Left Launceston the latter end of November, having on board a team of bullocks, a dray, and some twenty men besides the crew. Entered the Heads of Western Port the beginning of December; anchored under Phillip's Island; saw the place where a settlement had been; ruins of houses and workshops, with broken crockery, &c.; the land here was bad, and there were no wattle trees. Stood up the harbour; surprised to find the deep-water channel marked with beacons on each side. Anchored abreast of the ruins of another settlement; landed the men and team. Here were the remains of houses and gardens - grass very abundant, and the wattle trees the largest I had ever seen. Employed for a fortnight collecting bark; saw the traces of numerous cattle; shot a large white bull.
Finding the bark so abundant, I loaded the schooner and proceeded to Sydney, leaving the shore party behind; sold my cargo to a ship bound to London, and chartered the ship Andromeda to load bark in Western Port for London. Put on board Mr. Thom (my mate) as pilot and supercargo. She arrived there in April 1835. In the meantime I proceeded to Launceston and gave an account of my trip, first to my owner and Mr. Conolly; afterwards to a number of persons assembled in the billiard-room of the Cornwall Hotel, among whom were Mr. Fawkner, Messrs. Geo. and John Evans, and, I think, Mr. Batman. I spoke in high terms of the land and the grass; instanced the sign of the mimosa trees as a proof of the one, and the condition of the wild cattle as the result of the other.
When, however, the Andromeda arrived to get her clearance at the Custom-house of Launceston, the fame of the place was spread far and wide by the returned bark cutters. Many of these were farming men born in Van Diemen's Land, and they at once saw the advantages of this beyond that of their own country.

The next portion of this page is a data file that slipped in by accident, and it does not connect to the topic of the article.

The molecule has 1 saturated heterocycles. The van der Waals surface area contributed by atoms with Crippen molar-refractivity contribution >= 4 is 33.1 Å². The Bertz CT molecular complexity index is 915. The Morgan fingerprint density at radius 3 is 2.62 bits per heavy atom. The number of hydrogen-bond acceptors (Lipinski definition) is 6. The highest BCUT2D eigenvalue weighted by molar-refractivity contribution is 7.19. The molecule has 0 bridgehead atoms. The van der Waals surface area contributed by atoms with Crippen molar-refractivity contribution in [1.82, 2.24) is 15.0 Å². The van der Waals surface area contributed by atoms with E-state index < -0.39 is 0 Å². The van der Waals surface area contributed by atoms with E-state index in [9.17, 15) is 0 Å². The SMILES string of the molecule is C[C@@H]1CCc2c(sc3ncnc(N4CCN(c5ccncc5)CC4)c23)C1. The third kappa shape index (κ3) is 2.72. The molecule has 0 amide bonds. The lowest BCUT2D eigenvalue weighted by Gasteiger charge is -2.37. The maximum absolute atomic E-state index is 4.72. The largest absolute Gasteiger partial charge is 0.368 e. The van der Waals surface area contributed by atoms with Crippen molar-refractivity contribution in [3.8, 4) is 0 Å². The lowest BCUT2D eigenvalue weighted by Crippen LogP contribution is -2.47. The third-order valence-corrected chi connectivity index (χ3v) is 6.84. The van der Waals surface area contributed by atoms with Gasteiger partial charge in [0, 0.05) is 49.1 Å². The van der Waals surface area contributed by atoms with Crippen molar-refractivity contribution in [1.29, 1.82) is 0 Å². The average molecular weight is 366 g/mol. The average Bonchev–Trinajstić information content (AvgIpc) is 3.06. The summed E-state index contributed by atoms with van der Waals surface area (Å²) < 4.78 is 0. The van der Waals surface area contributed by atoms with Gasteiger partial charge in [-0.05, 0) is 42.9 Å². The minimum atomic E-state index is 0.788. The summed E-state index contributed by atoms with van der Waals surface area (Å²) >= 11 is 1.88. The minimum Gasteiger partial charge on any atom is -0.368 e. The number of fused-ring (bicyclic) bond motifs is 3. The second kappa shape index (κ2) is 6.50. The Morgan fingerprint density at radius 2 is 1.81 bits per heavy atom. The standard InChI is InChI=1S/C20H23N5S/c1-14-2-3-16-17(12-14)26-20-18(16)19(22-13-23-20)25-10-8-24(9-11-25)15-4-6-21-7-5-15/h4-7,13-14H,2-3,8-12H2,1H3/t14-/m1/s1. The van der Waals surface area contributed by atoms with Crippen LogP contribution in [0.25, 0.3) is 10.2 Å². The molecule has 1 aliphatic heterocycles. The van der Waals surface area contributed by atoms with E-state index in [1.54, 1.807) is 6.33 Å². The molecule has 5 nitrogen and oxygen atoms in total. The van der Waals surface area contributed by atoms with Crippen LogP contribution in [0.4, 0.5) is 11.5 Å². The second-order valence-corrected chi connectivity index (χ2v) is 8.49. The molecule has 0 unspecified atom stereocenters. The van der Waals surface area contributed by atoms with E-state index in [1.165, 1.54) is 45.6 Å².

The cargo of the Andromeda was consigned to John Gore and Co., of London, through Mr. Conolly, and sold for about £13 per ton.
I brought vast numbers of black swans, which we had pulled down while moulting; the waters of Western Port were covered with these birds.
In December 1835 I sailed as a passenger to London, and while there gave evidence to some of the South Australian Commissioners on the subject of the coast and lands of that province. I furnished sailing directions for Colonel Light, then about to leave in the Rapid. I related to Colonel Torrens the fact that the Port Lincoln natives circumcised their males in a very extraordinary manner, although the tribes round had no such custom.
In September I sailed from London for Launceston, taking with me as passengers several of the now old South Australian settlers, who, on my suggestion, went to Van Diemen's Land, in the first instance, to select their stock, &c., to take with them.
In November 1837 I undertook to drive a herd of cattle from Portland to Adelaide; these cattle I had originally bought from Mr. Dutton, in Sydney, to be delivered in Portland. I had shipped a large number during the previous six months. The remainder, about 500 head, I started with from Darlot's Creek. My party consisted of Mr. Pullen, who had been my chief officer (now, I believe, Captain Pullen, R.N., of the North Star), and nine men.
I arrived at Mr. S. Winter's station on the Wannon on the 3rd, and for a week was employed exploring to the westward of the Glenelg, with a view of making a direct course to Adelaide. Finding, however, no water, I determined to make the Murray by Major Mitchell's road. I had, however, greater difficulties to overcome than I expected. It was a season of extraordinary drought. Many waterholes were dry, in the bottoms of which we found the large monster mussels lying putrid. I was obliged, therefore, to leave the Major's road for the purpose of procuring water; his object at the season in which he passed being to avoid it.  
I arrived on the Murray, near Mount Hope, early in January 1838, and, travelling down the stream, crossed the river about fifteen miles below the Darling. At this place the depth of water did not exceed eighteen inches on a sandy bottom. As a nautical man I felt great interest in this river, and saw at once that it would be navigable for a great portion of the year, possibly for the whole year, in ordinary seasons. I observed that the cause of the shallows was the river having to cross in its course to the westward the pine sand ridges that run north and south, and, therefore, when the river is full, in these places, it increases its width and brings a fresh supply of sand into its bed; no deepening, therefore, will avail here, and it appears to me the only improvement that could be made would be to narrow the channel artificially with clay or wood, the expense of which would make it impossible to be done for ages to come.
Nothing struck me so much on this river as the splendid timber that grows on its banks; I never saw anything equal to it for shipbuilding purposes.
I arrived in Adelaide, March 1st, without the loss of a beast, and on the 3rd sailed to Launceston to ship the whalers for Encounter Bay.